Before I start, I’d just like to apologise for the lack of content for a week – work’s finally calmed down, but I’ve essentially spent the last week asleep as a reaction to the lifting of four months’ constant stress.
Anyway, I’ve decided that to start posting again I’m going to do another hyperpost like series, this one starting off with thoughts on authorship rather than canon. I’m going to talk about Cerebus, Smile, Wednesday Comics and Strange Adventures, Darkseid and Jack Kirby, and copyright law, among other things. I’ll also try, next week, to get more Beatles stuff posted.
But in the meantime, here’s a playlist I’ve put together…
Hand 19 by Andy Partridge And Harold Budd is from an album I only discovered existed through Spotify, a collection of somewhat new-agey jazzy stuff. I almost wondered at first if it was a different Andy Partridge, but it has his melodic fingerprints…
How Sweet To Be An Idiot by Neil Innes is probably Innes’ most famous solo song, thanks to appearing on a couple of Monty Python things (and being ripped off by Oasis for Whatever). It’s deserved though – Innes is a *shockingly* underrated songwriter, easily as major a talent as someone like Ray Davies, who gets overlooked because so much of his material is hilariously funny, so the craft (an the often very poignany emotions) underlying it gets lost.
Buttons Of Your Mind by The Scaffold is a rather lovely B-side to their novelty hit Lily The Pink. It sounds like a poor man’s Bonzo Dog Band – which is, of course, what The Scaffold essentially were – but they have their moments. (For those who don’t know, The Scaffold were a comedy group which featured the poet Roger McGough and Paul McCartney’s brother).
Stagger Lee by Mississippi John Hurt is still my favourite version of this – a completely different song to the more well-known one performed by everyone from Lloyd Price to Nick Cave, but containing many of the same lines.
Season Cycle by XTC is, amazingly, from the same album as Dear God. Rather amazing that the band capable of such a terrible song about atheism could also be capable of such a wonderful song about religious awe at nature. Rather obviously ripped off from Sagittarius’ version of My World Fell Down, but none the worse for that.
Mr Guru by Laurie Biagini is a fun piece of 60s pastiche from someone who does a lot of that sort of thing. It actually sounds rather like Bananarama, but in a good way, if you can believe that.
Good Sounds by Linus Of Hollywood is one of the best pure pop tracks of the last decade – an absolutely gorgeous, fun chorus with some rather disturbing lyrics – “I was just thinking/We were both drinking/So we should fool around/Things would be much easier if you’d just stay the night”, along with a promise to ‘play your favourite record if you promise that you’ll stay’ is rather too creepy to be an effective pickup line, or at least so I hope…
Cross Hatched World by Chewy Marble is by far my favourite song from last year’s Modulations, their first album in several years, a Beach Boysy track about drawing.
Loveland by The Mello Cads is a fantastic piece of lounge music pastiche, based around Come On In by The Association (which if I remember rightly was the theme music for lead Cad David Ponak’s radio show for a few years) but with some rather incongruous Indian stylings and backwards guitar on top. The Mello Cads are one of about a million bands with Probyn Gregory and Nelson Bragg in, always a sign of excellence.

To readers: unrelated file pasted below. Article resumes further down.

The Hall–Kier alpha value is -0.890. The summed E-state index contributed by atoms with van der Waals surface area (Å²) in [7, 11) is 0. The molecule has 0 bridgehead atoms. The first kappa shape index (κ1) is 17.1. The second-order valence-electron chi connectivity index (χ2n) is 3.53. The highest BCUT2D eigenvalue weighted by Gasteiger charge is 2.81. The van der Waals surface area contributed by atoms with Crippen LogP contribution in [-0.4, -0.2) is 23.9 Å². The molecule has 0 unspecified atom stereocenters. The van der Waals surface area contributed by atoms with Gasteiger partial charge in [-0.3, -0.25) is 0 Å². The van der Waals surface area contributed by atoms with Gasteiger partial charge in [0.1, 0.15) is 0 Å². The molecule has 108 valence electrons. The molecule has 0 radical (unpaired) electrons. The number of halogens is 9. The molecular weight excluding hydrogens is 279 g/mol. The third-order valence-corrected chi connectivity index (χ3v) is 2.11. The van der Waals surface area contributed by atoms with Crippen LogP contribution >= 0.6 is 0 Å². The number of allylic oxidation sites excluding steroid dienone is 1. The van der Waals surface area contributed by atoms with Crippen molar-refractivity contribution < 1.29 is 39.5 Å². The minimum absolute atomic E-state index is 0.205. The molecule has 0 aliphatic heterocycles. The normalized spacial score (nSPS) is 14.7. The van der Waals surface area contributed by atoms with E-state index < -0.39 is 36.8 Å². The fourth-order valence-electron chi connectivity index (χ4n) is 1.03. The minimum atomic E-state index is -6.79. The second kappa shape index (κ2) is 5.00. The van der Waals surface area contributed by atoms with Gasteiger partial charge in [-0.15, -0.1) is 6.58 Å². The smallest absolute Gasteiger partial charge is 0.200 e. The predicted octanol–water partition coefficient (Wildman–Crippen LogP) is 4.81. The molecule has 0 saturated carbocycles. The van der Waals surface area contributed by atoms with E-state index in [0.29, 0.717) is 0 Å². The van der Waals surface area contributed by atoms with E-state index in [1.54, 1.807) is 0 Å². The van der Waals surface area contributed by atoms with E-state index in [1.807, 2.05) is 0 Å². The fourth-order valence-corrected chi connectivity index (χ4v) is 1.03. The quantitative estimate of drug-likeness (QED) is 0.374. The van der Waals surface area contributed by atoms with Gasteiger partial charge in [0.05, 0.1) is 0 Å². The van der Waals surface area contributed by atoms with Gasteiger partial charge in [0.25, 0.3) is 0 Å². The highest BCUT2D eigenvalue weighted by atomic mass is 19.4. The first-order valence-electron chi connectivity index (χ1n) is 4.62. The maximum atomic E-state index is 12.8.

I’ve Loved Her So Long by Neil Young is from his eponymous first solo album, which I still consider the best thing he ever did. Jack Nitzsche’s arrangements, and the more melodic stuff Young was doing then, place this firmly in ‘interesting LA pop’ territory with The Monkees, Love and Jimmy Webb, rather than the hippie singer-songwriter or proto-grunge furrows he spent much of the rest of his career in.
Flaming Carrot Theme Song by Wild Man Fisher is a theme for the great surrealistic 80s indie comic.
Don’t Make Me Over by The Swinging Blue Jeans is one of the great late-Merseybeat singles, obviously no match for Dionne Warwick’s original, sung as it is by a slightly flat Scouser, but that in itself is its charm – when Ray Ennis sings “Accept me for what I am”, it’s a flawed human doing so, rather than a vocal goddess.
Killing Floor by Howlin’ Wolf is the song which Led Zeppelin… er… homaged in The Lemon Song. However, good as Led Zep are, Howlin’ Wolf is roughly ten quadrillion times better – he sounds like he could bite Robert Plant’s head off between phrases.
And Long Black Limousine by Elvis Presley is a masterpiece of resentment and nastiness. She went off and said she’d be in a fancy car – well look at her now, she’s in a limousine all right – a hearse. That’ll teach her for wanting to do something with her life, won’t it, the stuck-up bitch? She’s dead now and everyone can see her funeral. It’s a thoroughly unpleasant song, as so many of those in this playlist are, but dear god Elvis’ voice in the last verse after the key change… what a singer…
> Dear God. Rather amazing that the band capable of such a terrible song about atheism could also be capable of such a wonderful song about religious awe at nature.
To be fair to Andy Partridge, he didn’t want Dear God on Skylarking as he felt is was a bit clumsy. It was the storm it kicked up as a B-side that caused it to be added to the US edition of the album.
Another great playlist. Too bad I can’t access Spotify in the US … always wanted to hear Mike McGear and the Scaffold.
And I looooove Neil Young’s first album. One of the great examples of the “West Coast Sound…”